Thursday, April 19, 2007

Friedman framing global warming

Via a rather stupid article at American Thinker, I came across this piece by Thomas Friedman in the NY Times Magazine

The Power of Green

One day Iraq, our post-9/11 trauma and the divisiveness of the Bush years will all be behind us — and America will need, and want, to get its groove back. We will need to find a way to reknit America at home, reconnect America abroad and restore America to its natural place in the global order — as the beacon of progress, hope and inspiration. I have an idea how. It’s called “green.”

In the world of ideas, to name something is to own it. If you can name an issue, you can own the issue. One thing that always struck me about the term “green” was the degree to which, for so many years, it was defined by its opponents — by the people who wanted to disparage it. And they defined it as “liberal,” “tree-hugging,” “sissy,” “girlie-man,” “unpatriotic,” “vaguely French.”

Well, I want to rename “green.” I want to rename it geostrategic, geoeconomic, capitalistic and patriotic. I want to do that because I think that living, working, designing, manufacturing and projecting America in a green way can be the basis of a new unifying political movement for the 21st century. A redefined, broader and more muscular green ideology is not meant to trump the traditional Republican and Democratic agendas but rather to bridge them when it comes to addressing the three major issues facing every American today: jobs, temperature and terrorism.

Let's ignore the idea of the "natural place in the global order" of the US as "the beacon of progress, hope and inspiration", and instead focus on what he is actually trying to say. He wants to redefine the word "green" in the mind of people, and get them to think of it was a subject on which there can be a broad concensus. And he consider this the major issue.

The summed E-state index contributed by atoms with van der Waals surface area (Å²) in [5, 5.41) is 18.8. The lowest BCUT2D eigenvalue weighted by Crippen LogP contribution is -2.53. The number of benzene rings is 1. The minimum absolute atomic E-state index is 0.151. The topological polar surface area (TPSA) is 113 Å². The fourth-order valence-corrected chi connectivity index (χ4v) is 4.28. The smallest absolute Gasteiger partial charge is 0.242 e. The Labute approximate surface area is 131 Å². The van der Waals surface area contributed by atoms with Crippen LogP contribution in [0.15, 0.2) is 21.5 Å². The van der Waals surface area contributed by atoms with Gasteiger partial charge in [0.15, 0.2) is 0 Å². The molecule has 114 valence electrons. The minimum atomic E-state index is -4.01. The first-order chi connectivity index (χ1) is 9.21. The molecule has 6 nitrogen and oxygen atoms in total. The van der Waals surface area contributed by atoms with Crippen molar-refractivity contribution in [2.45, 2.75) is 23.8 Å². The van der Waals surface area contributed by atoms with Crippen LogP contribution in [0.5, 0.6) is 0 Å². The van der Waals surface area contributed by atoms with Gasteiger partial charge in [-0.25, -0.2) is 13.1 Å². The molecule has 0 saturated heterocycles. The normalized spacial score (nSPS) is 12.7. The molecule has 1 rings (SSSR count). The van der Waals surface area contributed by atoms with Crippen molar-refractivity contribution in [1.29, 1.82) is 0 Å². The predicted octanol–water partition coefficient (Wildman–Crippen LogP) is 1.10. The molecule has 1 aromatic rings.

Because a new green ideology, properly defined, has the power to mobilize liberals and conservatives, evangelicals and atheists, big business and environmentalists around an agenda that can both pull us together and propel us forward. That’s why I say: We don’t just need the first black president. We need the first green president. We don’t just need the first woman president. We need the first environmental president. We don’t just need a president who has been toughened by years as a prisoner of war but a president who is tough enough to level with the American people about the profound economic, geopolitical and climate threats posed by our addiction to oil — and to offer a real plan to reduce our dependence on fossil fuels.

This is not something I say often, but Friedman is quite right about this.

The rest of the article goes on at some length (the article is 11 pages long) about a number of reasons why being green is important, framed in such a way that it will also appeal to more conservative readers.

The article shows one problem with framing - since Friedman is writing to a specific audience, and targeting his arguments to them, I have serious problems with it, even though I am quite in agreement with the message of the importance of alternative energy.

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Blogger Trinifar said...

Nice pick up. Friedman, who puts me off in interviews (just too smarmy), really nails the issue. I'm glad you chose to focus on what he's really trying to say rather than, as has been too often done in the framing debate, get distracted by some of the language he used.

April 20, 2007 12:19 AM  

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